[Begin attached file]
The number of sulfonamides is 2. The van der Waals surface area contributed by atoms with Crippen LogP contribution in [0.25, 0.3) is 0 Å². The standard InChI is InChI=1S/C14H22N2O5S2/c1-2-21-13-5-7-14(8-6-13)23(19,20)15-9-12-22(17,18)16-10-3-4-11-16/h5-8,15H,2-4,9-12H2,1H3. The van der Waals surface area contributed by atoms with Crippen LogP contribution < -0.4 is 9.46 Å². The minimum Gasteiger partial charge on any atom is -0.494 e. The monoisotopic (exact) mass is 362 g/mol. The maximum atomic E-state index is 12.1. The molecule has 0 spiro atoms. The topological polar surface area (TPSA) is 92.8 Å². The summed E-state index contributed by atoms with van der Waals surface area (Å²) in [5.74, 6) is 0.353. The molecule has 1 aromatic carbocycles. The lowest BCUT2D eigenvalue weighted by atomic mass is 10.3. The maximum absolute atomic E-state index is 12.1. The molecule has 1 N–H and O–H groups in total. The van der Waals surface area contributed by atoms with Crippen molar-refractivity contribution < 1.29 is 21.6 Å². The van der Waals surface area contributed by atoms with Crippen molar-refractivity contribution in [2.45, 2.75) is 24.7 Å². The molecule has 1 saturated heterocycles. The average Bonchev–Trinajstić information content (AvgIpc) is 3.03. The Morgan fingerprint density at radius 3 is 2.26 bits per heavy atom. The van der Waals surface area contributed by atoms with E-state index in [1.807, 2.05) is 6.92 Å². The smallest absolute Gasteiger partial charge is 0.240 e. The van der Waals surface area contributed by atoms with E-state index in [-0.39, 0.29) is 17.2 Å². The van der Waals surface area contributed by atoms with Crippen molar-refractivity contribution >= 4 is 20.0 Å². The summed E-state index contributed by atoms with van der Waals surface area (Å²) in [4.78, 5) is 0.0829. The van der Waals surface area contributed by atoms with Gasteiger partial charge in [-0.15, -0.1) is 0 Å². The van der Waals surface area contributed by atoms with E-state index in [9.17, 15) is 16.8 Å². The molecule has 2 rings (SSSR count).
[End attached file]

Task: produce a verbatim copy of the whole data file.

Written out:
The number of sulfonamides is 2. The van der Waals surface area contributed by atoms with Crippen LogP contribution in [0.25, 0.3) is 0 Å². The standard InChI is InChI=1S/C14H22N2O5S2/c1-2-21-13-5-7-14(8-6-13)23(19,20)15-9-12-22(17,18)16-10-3-4-11-16/h5-8,15H,2-4,9-12H2,1H3. The van der Waals surface area contributed by atoms with Crippen LogP contribution < -0.4 is 9.46 Å². The minimum Gasteiger partial charge on any atom is -0.494 e. The monoisotopic (exact) mass is 362 g/mol. The maximum atomic E-state index is 12.1. The molecule has 0 spiro atoms. The topological polar surface area (TPSA) is 92.8 Å². The summed E-state index contributed by atoms with van der Waals surface area (Å²) in [5.74, 6) is 0.353. The molecule has 1 aromatic carbocycles. The lowest BCUT2D eigenvalue weighted by atomic mass is 10.3. The maximum absolute atomic E-state index is 12.1. The molecule has 1 N–H and O–H groups in total. The van der Waals surface area contributed by atoms with Crippen molar-refractivity contribution < 1.29 is 21.6 Å². The van der Waals surface area contributed by atoms with Crippen molar-refractivity contribution in [2.45, 2.75) is 24.7 Å². The molecule has 1 saturated heterocycles. The average Bonchev–Trinajstić information content (AvgIpc) is 3.03. The Morgan fingerprint density at radius 3 is 2.26 bits per heavy atom. The van der Waals surface area contributed by atoms with E-state index in [1.807, 2.05) is 6.92 Å². The smallest absolute Gasteiger partial charge is 0.240 e. The van der Waals surface area contributed by atoms with E-state index in [-0.39, 0.29) is 17.2 Å². The van der Waals surface area contributed by atoms with Crippen molar-refractivity contribution >= 4 is 20.0 Å². The summed E-state index contributed by atoms with van der Waals surface area (Å²) in [4.78, 5) is 0.0829. The van der Waals surface area contributed by atoms with Gasteiger partial charge in [-0.15, -0.1) is 0 Å². The van der Waals surface area contributed by atoms with E-state index in [9.17, 15) is 16.8 Å². The molecule has 2 rings (SSSR count).